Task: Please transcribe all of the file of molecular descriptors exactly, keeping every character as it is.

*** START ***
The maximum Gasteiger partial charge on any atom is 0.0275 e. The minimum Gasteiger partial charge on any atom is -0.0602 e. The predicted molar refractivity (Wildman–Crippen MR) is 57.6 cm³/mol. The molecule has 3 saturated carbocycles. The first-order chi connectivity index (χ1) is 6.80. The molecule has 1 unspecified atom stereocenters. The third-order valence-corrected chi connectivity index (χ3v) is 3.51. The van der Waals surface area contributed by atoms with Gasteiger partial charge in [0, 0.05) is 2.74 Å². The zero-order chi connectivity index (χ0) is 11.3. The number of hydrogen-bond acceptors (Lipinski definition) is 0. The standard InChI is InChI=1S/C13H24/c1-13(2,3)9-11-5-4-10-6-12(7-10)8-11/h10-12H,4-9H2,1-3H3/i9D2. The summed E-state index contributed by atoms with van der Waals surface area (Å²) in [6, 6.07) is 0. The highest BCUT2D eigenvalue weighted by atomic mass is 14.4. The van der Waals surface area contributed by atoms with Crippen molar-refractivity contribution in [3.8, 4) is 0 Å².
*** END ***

The maximum Gasteiger partial charge on any atom is 0.0275 e. The minimum Gasteiger partial charge on any atom is -0.0602 e. The predicted molar refractivity (Wildman–Crippen MR) is 57.6 cm³/mol. The molecule has 3 saturated carbocycles. The first-order chi connectivity index (χ1) is 6.80. The molecule has 1 unspecified atom stereocenters. The third-order valence-corrected chi connectivity index (χ3v) is 3.51. The van der Waals surface area contributed by atoms with Gasteiger partial charge in [0, 0.05) is 2.74 Å². The zero-order chi connectivity index (χ0) is 11.3. The number of hydrogen-bond acceptors (Lipinski definition) is 0. The standard InChI is InChI=1S/C13H24/c1-13(2,3)9-11-5-4-10-6-12(7-10)8-11/h10-12H,4-9H2,1-3H3/i9D2. The summed E-state index contributed by atoms with van der Waals surface area (Å²) in [6, 6.07) is 0. The highest BCUT2D eigenvalue weighted by atomic mass is 14.4. The van der Waals surface area contributed by atoms with Crippen molar-refractivity contribution in [3.8, 4) is 0 Å².